Dead Man Walking: Venezuela’s Energy Industry

Dead Man Walking: Venezuela’s Energy Industry

The oil market just gets more fascinating by the day, though not always for positive reasons.

Here’s the main reason: Venezuela is collapsing as a society.

Consider this latest report from The Wall Street Journal on Venezuela’s capital, Caracas…

This city is unraveling fast: water doesnt reach most homes, mass transit is grinding to a halt and businesses are closing in the face of hyperinflation expected to top 13,000% this year.

Shot gun toting troops wearing camouflage and balaclavas run checkpoints. Cash is so scarce people cant pay for the small necessities like a bus fare.

What happens to the price of oil — and energy stocks — when a major producer descends into total anarchy?

I guess we’re about to find out.

Yet here’s why you, as an Aussie investor, should care about this right now…

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Venezuelan oil production is going to crumble, and possibly completely collapse.

You cannot run an energy industry with starving workers, no hard currency, and no capital investment or maintenance.

The Maduro regime is also jailing the management of the state oil firm and installing people with no industry experience.


Venezuelan oil production was down 29% in 2017. It’s going lower in 2018.

The more that oil production goes down, the more likely the country is to default on its outstanding debts.

I’ve been reporting on Venezuela for a while now. The situation is getting much worse. Venezuelan creditors are now prepared to seize the country’s assets outside its borders.

This means Venezuelan tankers are close to not being able to enter international waters. That could cut off Venezuela’s access to the global oil market completely.

Venezuelan oil is ‘heavy’, and it’s sent to refineries outside the country to mix with the lighter blends that makes it saleable on the international market.

This is not going to turn around anytime soon. No energy company is going to invest under these conditions.

One energy analyst says we’re potentially looking at the removal of 500,000 barrels a day from the global market.

This could push oil even higher than it is now. And it could be great news if you hold some of the best oil stocks on the market…

Oil outlook: Iran out, US up

On top of developments in Venezuela, don’t forget that the US has declared financial war on Iran.

The Trump administration is going to put the squeeze on Tehran. Iranian oil exports are about to get crunched.

It’s not a one way bet, however. It never is in any market.

The swing factor is American wildcatters — oil prospectors.

High oil prices will incentivise more drilling all over North America.

We now know that the Permian Basin is experiencing pipeline bottlenecks and various supply issues.

However, the United States has more than one shale basin. There’s a rise in the number of drilling rigs in Oklahoma, Colorado, Wyoming and even South Texas.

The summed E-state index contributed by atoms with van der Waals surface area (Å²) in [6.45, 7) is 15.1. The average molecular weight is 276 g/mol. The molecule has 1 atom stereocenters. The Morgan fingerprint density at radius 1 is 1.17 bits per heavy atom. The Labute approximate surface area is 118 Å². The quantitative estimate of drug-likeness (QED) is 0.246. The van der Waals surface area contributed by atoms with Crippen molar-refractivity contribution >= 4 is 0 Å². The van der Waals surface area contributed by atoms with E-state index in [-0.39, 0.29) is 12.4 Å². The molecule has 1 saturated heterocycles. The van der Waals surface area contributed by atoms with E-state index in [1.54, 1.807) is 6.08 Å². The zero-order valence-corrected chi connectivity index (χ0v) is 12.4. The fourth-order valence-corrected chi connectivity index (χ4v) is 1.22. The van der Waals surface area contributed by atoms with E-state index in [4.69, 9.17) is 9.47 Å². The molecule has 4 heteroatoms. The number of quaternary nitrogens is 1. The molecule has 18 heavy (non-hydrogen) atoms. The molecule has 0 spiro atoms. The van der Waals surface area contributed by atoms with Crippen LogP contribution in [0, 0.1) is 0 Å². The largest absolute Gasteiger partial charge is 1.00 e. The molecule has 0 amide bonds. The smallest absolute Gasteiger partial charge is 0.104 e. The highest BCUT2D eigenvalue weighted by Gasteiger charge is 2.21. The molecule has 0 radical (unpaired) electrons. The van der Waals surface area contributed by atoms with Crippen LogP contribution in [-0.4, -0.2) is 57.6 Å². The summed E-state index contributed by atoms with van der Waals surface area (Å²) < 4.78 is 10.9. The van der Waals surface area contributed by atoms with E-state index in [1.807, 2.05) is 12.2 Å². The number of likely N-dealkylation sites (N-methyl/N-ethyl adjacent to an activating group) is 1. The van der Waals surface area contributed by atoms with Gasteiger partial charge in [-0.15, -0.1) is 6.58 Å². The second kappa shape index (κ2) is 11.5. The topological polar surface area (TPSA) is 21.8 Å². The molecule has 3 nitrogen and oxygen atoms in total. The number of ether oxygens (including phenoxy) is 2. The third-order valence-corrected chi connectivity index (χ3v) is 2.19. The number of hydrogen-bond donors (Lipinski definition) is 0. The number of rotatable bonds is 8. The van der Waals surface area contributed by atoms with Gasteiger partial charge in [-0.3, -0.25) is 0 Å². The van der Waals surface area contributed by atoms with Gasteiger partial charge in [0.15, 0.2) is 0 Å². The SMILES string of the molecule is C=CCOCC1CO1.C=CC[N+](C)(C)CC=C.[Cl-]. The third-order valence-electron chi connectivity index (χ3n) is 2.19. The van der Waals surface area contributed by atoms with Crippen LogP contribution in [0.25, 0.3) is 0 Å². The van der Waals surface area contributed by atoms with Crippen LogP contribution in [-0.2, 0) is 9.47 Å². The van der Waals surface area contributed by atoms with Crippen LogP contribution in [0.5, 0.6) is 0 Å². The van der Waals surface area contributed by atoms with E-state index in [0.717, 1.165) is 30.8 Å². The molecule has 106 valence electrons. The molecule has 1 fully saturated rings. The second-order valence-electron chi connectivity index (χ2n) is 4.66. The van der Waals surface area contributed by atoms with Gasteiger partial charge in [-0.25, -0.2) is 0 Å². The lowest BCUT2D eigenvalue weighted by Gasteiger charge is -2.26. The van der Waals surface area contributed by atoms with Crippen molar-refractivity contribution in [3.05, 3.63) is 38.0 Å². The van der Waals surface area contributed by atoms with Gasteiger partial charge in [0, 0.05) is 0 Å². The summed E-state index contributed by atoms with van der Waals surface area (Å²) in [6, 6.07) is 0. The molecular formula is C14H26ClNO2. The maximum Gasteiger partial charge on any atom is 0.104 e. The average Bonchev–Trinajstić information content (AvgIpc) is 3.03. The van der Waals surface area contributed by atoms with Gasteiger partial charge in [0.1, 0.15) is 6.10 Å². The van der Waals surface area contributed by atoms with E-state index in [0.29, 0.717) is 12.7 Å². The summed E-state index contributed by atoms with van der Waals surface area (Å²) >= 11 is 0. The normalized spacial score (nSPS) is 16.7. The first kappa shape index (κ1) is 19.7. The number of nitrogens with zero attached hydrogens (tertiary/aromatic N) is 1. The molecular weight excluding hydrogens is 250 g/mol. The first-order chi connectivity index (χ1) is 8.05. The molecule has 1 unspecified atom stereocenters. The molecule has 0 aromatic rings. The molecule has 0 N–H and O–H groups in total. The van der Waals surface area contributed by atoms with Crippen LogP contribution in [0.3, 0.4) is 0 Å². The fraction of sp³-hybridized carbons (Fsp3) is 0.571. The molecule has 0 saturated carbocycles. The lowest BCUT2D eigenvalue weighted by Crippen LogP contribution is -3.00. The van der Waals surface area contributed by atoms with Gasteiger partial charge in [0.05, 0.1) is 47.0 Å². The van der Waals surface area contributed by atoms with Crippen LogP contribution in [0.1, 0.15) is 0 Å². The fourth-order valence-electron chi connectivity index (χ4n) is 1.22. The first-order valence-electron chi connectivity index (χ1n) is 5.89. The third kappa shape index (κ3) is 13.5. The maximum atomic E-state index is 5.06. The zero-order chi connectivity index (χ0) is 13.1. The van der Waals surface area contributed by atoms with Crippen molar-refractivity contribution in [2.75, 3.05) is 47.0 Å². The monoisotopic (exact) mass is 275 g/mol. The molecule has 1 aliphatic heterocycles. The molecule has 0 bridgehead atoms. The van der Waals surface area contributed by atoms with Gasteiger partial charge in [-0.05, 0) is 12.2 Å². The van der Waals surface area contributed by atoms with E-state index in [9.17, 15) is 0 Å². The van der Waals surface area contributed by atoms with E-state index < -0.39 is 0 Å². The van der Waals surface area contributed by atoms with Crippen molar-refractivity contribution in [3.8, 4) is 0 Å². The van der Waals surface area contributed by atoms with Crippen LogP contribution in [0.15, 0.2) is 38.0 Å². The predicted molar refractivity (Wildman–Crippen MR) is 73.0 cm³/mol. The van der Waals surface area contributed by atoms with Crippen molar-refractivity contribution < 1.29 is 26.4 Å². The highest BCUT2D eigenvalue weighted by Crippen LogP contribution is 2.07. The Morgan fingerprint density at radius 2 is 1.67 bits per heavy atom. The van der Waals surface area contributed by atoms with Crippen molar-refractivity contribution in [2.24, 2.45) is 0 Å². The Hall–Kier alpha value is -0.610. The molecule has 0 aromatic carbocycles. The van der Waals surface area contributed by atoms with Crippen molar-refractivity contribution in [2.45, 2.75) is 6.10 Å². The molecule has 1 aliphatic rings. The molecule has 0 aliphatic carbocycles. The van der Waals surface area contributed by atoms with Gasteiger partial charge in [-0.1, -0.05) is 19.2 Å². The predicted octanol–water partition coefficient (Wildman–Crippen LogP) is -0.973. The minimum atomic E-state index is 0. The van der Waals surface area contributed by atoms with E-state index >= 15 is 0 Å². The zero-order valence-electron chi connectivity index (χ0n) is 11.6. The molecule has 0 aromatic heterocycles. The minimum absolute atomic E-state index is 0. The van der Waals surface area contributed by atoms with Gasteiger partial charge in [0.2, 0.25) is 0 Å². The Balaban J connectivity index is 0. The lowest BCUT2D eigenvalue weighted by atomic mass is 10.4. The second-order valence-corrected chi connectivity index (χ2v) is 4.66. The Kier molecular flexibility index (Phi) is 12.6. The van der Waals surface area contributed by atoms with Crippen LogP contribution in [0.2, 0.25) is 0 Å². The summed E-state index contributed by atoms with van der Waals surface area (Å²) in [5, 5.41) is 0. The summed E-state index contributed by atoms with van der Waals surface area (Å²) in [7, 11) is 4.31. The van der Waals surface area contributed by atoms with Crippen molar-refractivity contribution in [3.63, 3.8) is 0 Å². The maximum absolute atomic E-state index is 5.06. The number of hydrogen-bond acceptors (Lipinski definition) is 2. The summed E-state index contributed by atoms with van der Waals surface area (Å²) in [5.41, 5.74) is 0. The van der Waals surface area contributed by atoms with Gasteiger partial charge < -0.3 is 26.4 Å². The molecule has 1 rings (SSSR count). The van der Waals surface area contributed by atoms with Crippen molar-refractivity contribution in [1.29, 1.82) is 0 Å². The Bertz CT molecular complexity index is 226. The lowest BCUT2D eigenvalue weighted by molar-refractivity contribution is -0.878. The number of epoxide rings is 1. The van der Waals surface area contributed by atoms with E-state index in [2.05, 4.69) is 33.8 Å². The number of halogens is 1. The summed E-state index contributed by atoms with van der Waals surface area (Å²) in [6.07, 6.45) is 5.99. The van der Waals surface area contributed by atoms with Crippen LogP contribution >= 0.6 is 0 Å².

This might keep the oil market stable for the moment. We’ve had a reasonable run-up so far this year. It might be time for a pause as everyone makes sense of what’s happening.

OPEC, an oil cartel, just released its monthly report. Much of the increase in world supply at the moment is coming from oil-producing nations not part of its 14-member club.

However, there’s no doubt Saudi Arabia will do everything it can to push oil higher so it can cash-in while the going is good.

OPEC is due to meet in Vienna in roughly six weeks. I think it’s almost certain that Saudi Arabia will push to keep the previously agreed production cuts in place. Whether OPEC can hold together — historically not a great bet — is the open question.

I still think the risk is that oil spikes. But markets are designed to fool the majority of people most of the time. There’s always the possibility of a spooky dip just to fake us all out.

Only time will tell.

One person not complaining about all this is BHP Billiton Ltd [ASX:BHP] boss Andrew Mackenzie…

The happiest man on the ASX

The rise in oil is generating interest in the US shale assets BHP is putting up for sale. We can expect a deal here soon.

The higher oil goes, the more cash is likely to pour in for its petroleum division.

BHP is not getting out of oil completely. It’s merely shifting its focus away from onshore assets to the Gulf of Mexico.

This is making BHP look a lot more interesting as an investment than many might have thought even last year. The company also says the outlook for coal and iron ore is quite strong in the short term.

For now, it appears to have some strong tailwinds. This could help fire the Aussie market over 2018. And it could result in a strong bounce for the best oil stocks on the ASX.

In my view, they come no better than a tiny Aussie explorer operating in the Gulf of Mexico.

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Callum Newman,
Editor, The Daily Reckoning Australia